One of LA’s most architecturally significant accommodations, the Hotel Normandie, recently underwent a major facelift. Hotel Normandie first debuted in 1926, deep in the city’s Wilshire District and was developed by a trio of then-famous architects (Karl Elliott, Albert R. Walker, and Percy A. Eisen). The Walker & Eisen firm designed some of the most iconic buildings during the 1920s and 1930s, including the Beverly Wilshire, and the United Theatre.
After a $5 million renovation, Hotel Normandie reopened in September, introducing travelers to a delightful marriage of old and new. Modern-day comforts like flat-screen televisions and free WiFi in the rooms are bonuses to the sumptuous feel of the terrazzo tiles in the lobby, carpet runners, and transom windows throughout.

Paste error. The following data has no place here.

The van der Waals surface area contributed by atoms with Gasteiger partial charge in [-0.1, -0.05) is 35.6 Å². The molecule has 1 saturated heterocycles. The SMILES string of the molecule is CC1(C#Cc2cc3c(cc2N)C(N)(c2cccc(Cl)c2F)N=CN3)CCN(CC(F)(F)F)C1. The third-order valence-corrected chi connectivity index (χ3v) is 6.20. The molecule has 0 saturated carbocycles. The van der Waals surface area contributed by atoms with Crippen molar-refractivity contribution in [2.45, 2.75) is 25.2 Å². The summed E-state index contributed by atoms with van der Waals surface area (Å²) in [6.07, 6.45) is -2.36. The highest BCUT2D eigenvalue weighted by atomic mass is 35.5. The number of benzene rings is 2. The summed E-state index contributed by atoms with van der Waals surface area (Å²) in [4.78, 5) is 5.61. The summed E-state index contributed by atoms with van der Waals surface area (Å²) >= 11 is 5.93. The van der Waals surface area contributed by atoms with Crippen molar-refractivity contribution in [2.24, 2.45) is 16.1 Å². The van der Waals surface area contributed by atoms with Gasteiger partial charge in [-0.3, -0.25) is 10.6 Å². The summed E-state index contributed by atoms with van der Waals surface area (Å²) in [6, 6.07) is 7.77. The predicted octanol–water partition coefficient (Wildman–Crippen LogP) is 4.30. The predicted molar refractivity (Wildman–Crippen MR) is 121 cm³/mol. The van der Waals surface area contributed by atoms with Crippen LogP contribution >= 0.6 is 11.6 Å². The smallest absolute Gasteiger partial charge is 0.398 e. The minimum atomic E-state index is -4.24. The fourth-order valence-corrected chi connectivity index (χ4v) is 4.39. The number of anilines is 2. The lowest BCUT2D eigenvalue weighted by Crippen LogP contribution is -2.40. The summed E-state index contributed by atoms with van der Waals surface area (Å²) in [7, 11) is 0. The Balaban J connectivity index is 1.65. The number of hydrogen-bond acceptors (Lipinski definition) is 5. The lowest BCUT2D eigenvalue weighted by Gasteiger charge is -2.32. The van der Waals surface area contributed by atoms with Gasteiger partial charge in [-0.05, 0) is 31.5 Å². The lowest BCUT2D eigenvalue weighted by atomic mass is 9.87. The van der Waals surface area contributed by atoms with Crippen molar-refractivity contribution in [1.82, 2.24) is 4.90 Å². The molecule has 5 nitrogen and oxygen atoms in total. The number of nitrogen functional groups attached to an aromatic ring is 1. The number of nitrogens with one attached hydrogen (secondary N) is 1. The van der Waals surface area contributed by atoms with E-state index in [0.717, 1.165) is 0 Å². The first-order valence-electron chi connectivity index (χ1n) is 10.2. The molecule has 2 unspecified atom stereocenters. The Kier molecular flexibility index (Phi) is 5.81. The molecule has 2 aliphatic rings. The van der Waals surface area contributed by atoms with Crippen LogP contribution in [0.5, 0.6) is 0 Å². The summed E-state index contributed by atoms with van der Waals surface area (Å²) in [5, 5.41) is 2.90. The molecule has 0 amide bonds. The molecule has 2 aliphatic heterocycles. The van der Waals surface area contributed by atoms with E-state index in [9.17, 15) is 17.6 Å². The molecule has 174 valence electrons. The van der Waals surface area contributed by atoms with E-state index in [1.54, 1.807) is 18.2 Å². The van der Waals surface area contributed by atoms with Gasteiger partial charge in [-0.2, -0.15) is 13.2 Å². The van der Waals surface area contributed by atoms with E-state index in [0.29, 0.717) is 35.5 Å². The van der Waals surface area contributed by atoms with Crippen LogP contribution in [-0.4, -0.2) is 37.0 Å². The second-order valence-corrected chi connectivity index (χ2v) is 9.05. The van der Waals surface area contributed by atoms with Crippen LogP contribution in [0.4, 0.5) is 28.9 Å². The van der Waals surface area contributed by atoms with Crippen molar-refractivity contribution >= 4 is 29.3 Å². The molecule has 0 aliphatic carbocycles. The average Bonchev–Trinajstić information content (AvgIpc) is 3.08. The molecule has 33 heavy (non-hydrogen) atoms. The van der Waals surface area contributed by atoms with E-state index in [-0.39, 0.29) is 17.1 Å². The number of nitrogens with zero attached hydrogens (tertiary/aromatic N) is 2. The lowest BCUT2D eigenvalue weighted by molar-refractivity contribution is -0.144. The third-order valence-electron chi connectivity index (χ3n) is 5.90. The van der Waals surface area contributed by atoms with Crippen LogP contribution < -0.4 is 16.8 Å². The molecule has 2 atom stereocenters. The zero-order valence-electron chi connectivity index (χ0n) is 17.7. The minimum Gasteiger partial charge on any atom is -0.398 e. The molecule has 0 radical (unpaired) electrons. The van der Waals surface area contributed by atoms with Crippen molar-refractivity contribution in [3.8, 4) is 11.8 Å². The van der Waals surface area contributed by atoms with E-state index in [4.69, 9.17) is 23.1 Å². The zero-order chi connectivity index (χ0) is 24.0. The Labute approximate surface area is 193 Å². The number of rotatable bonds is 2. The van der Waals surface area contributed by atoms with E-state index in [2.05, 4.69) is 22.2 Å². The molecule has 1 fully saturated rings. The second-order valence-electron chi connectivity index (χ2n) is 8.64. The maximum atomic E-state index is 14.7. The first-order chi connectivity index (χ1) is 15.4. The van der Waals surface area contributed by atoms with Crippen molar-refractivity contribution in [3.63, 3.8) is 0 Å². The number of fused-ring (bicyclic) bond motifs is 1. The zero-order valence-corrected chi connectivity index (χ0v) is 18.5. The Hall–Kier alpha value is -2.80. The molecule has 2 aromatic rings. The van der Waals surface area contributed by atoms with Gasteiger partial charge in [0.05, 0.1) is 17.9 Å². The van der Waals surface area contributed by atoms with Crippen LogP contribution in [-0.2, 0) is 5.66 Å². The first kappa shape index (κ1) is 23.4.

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Each of the 91 rooms is decked out with birdcage-motif wallpaper, a pinstriped shower curtain, hardwood floors, and a Keurig coffeemaker. There are four room categories: Standard, with a queen or king bed; Double, with two double beds; Junior Suite, complete with a wet bar and seating area; and King Suite, boasting all of the above plus a parlor
By spring, Hotel Normandie will also boast Le Comptoir, when the prix-fixe pop-up eatery evolves into full-dining fare.
Make sure to enjoy an introductory special to kick off the hotel’s new beginning with 25 percent off room rates when booked through the website.
Kristine Hansen is a freelance writer based in Milwaukee where she reports on food, wine, and travel topics around the globe for Fodors.com, along with new-hotel openings. She also writes for Wine Enthusiast, TIME, Whole Living and American Way. In 2006 she co-authored The Complete Idiot’s Guide to Coffee and Tea (Alpha Books/Penguin). You can follow her on Twitter @kristineahansen or through her web site.
Photo credits: Courtesy of Hotel Normandie